# §2.5(i) Introduction

Let $f(t)$ be a locally integrable function on $(0,\infty)$, that is, $\int_{\rho}^{T}f(t)dt$ exists for all $\rho$ and $T$ satisfying $0<\rho. The Mellin transform of $f(t)$ is defined by

 2.5.1 $\mathop{\mathscr{M}\/}\nolimits\left(f;z\right)=\int_{0}^{\infty}t^{z-1}f(t)dt,$

when this integral converges. The domain of analyticity of $\mathop{\mathscr{M}\/}\nolimits\left(f;z\right)$ is usually an infinite strip $a<\realpart{z} parallel to the imaginary axis. The inversion formula is given by

 2.5.2 $f(t)=\frac{1}{2\pi i}\int_{c-i\infty}^{c+i\infty}t^{-z}\mathop{\mathscr{M}\/}% \nolimits\left(f;z\right)dz,$

with $a.

One of the two convolution integrals associated with the Mellin transform is of the form

 2.5.3 $I(x)=\int_{0}^{\infty}f(t)\,h(xt)dt,$ $x>0$,

and

 2.5.4 $\mathop{\mathscr{M}\/}\nolimits\left(I;z\right)=\mathop{\mathscr{M}\/}% \nolimits\left(f;1-z\right)\mathop{\mathscr{M}\/}\nolimits\left(h;z\right).$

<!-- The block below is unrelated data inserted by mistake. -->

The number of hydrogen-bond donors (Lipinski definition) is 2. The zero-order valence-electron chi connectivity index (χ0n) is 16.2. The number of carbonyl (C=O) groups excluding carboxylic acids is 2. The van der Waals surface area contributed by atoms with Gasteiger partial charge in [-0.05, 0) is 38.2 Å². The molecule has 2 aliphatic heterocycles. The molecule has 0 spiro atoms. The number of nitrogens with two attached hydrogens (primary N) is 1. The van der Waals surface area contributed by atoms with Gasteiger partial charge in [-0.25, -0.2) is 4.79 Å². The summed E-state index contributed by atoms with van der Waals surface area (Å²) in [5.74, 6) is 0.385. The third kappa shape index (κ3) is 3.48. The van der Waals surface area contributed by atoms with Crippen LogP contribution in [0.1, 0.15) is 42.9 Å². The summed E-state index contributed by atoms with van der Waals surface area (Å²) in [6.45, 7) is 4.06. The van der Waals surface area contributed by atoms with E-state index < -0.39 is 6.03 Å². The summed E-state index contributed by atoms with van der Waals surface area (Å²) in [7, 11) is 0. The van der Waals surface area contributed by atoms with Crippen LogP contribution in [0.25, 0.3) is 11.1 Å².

If $\mathop{\mathscr{M}\/}\nolimits\left(f;1-z\right)$ and $\mathop{\mathscr{M}\/}\nolimits\left(h;z\right)$ have a common strip of analyticity $a<\realpart{z}, then

 2.5.5 $I(x)=\frac{1}{2\pi i}\int_{c-i\infty}^{c+i\infty}x^{-z}\mathop{\mathscr{M}\/}% \nolimits\left(f;1-z\right)\mathop{\mathscr{M}\/}\nolimits\left(h;z\right)dz,$

where $a. When $x=1$, this identity is a Parseval-type formula; compare §1.14(iv).

If $\mathop{\mathscr{M}\/}\nolimits\left(f;1-z\right)$ and $\mathop{\mathscr{M}\/}\nolimits\left(h;z\right)$ can be continued analytically to meromorphic functions in a left half-plane, and if the contour $\realpart{z}=c$ can be translated to $\realpart{z}=d$ with $d, then

where

 2.5.7 $E(x)=\frac{1}{2\pi i}\int_{d-i\infty}^{d+i\infty}x^{-z}\mathop{\mathscr{M}\/}% \nolimits\left(f;1-z\right)\mathop{\mathscr{M}\/}\nolimits\left(h;z\right)dz.$

The sum in (2.5.6) is taken over all poles of $x^{-z}\mathop{\mathscr{M}\/}\nolimits\left(f;1-z\right)\mathop{\mathscr{M}\/}% \nolimits\left(h;z\right)$ in the strip $d<\realpart{z}, and it provides the asymptotic expansion of $I(x)$ for small values of $x$. Similarly, if $\mathop{\mathscr{M}\/}\nolimits\left(f;1-z\right)$ and $\mathop{\mathscr{M}\/}\nolimits\left(h;z\right)$ can be continued analytically to meromorphic functions in a right half-plane, and if the vertical line of integration can be translated to the right, then we obtain an asymptotic expansion for $I(x)$ for large values of $x$.